If pregnancy is on your agenda, then there’s one thing you need to become familiar and closely acquainted with – your cervical mucous. Be it giving you information about your body getting ready for ovulation or protecting the sperm from an otherwise hostile vaginal environment, the importance of cervical mucous when trying to get pregnant, can never be overstated. See also : Tips for getting pregnant – How to choose your baby’s gender even before conceive
The texture, consistency and volume of cervical mucous changes during the course of your cycle; indicating your fertile periods and helping you to plan sexual intercourse right before ovulation. Soon after your period, you may find that your vulva is dry and this is often an indicator that you’re not fertile. As the cycle progresses, cervical mucous increases in volume and changes texture, letting you know that the body’s production of oestrogen is increasing. When cervical mucous appears transparent and stretchy, resembling raw egg whites in appearance, you are considered to be at your fertile best.
But that’s only a small part of the importance of cervical mucous when trying to get pregnant. Typically, the vagina is not a very sperm-friendly environment. The acidity in the vagina, usually paralyzes the sperm, making it dysfunctional and inactive. The only protection the sperm receives, is from the coagulum in semen, which keeps it alive for a little while. At this point, the sperm that make it into the cervix, while the woman is fertile, are protected by the cervical mucous. The role of the cervical mucous is then to enable the quick passage of sperm through the uterus and into the fallopian tubes where fertilization may occur. See also : How Do Pregnancy Tests Work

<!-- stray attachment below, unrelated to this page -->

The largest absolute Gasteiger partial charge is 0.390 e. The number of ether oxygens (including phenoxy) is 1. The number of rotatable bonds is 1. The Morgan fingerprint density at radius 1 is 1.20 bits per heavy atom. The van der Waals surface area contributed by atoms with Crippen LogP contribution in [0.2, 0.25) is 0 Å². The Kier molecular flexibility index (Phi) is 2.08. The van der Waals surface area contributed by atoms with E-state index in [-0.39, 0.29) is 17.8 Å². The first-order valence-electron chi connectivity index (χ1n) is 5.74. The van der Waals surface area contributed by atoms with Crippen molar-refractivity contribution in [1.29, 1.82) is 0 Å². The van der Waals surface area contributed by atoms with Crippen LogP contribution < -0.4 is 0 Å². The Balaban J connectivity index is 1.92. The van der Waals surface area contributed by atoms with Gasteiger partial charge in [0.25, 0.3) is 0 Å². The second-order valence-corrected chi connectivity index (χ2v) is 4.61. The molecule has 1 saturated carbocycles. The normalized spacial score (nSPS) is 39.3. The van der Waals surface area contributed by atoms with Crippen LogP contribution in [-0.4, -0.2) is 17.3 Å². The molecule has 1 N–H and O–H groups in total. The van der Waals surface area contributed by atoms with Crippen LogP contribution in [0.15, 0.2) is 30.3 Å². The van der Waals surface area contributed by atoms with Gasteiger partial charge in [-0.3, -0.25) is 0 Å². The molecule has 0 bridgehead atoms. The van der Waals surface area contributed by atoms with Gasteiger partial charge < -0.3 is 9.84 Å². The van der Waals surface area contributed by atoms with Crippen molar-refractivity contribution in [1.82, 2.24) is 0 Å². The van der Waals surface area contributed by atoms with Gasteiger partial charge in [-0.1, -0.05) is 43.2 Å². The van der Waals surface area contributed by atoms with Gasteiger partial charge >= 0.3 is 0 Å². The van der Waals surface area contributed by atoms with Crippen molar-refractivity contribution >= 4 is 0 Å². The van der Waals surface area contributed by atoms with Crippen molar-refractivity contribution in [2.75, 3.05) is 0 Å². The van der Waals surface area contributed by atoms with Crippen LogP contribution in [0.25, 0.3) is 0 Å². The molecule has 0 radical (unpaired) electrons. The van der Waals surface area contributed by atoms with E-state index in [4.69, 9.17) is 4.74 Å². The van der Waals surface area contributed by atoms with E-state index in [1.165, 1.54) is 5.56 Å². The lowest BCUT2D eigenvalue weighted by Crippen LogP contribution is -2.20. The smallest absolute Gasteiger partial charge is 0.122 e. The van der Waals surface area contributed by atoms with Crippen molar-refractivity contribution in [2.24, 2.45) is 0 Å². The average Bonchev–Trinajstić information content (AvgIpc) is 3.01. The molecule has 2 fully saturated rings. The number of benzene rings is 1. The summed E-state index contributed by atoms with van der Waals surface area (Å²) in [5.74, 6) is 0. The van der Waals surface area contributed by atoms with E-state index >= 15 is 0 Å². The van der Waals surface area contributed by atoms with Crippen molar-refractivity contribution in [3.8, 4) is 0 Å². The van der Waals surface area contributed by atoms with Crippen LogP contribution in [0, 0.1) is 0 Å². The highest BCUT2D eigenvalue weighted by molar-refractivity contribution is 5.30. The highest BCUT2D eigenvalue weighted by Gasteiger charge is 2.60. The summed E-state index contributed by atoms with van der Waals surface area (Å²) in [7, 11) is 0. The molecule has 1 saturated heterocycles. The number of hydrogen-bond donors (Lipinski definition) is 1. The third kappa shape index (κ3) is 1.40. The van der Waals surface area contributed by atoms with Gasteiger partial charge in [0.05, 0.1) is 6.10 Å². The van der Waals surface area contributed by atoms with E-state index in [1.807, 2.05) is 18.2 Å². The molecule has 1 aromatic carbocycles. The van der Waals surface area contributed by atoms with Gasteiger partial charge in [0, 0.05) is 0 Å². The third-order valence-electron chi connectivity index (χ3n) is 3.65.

What’s more, the importance of cervical mucous when trying to get pregnant is never more pronounced than in its ability to act as a mobilizing medium for sperm. When the mature egg or ovum is released into the uterus, it remains fertilizable for only about 12 hours after which it will automatically disintegrate. But even if you miss timing your sexual intercourse around this time, the cervical mucous during ovulation (thin, elastic and transparent) comes to the aid of sperm already in the mucous from previous intercourse and mobilizes it. The sperm the travels to the egg and the rest as they say, is history.
That’s not all. Turns out, sperm come in different shapes – normal and abnormal. The abnormal ones are less likely to make it to the egg anyway, so the cervical mucous helps in the elimination process by acting as a repellent. It automatically slows down abnormal, ineffective sperm, thereby facilitating the movement of healthy, normal sperm and increasing your chances of getting pregnant.
So before placing your order for herbal teas and considering Feng Shui, pay close attention to your body and the amazing changes through your cycle. They just might tell you about the importance of cervical mucous when trying to get pregnant. See also : How About My Baby When I am 15 weeks pregnant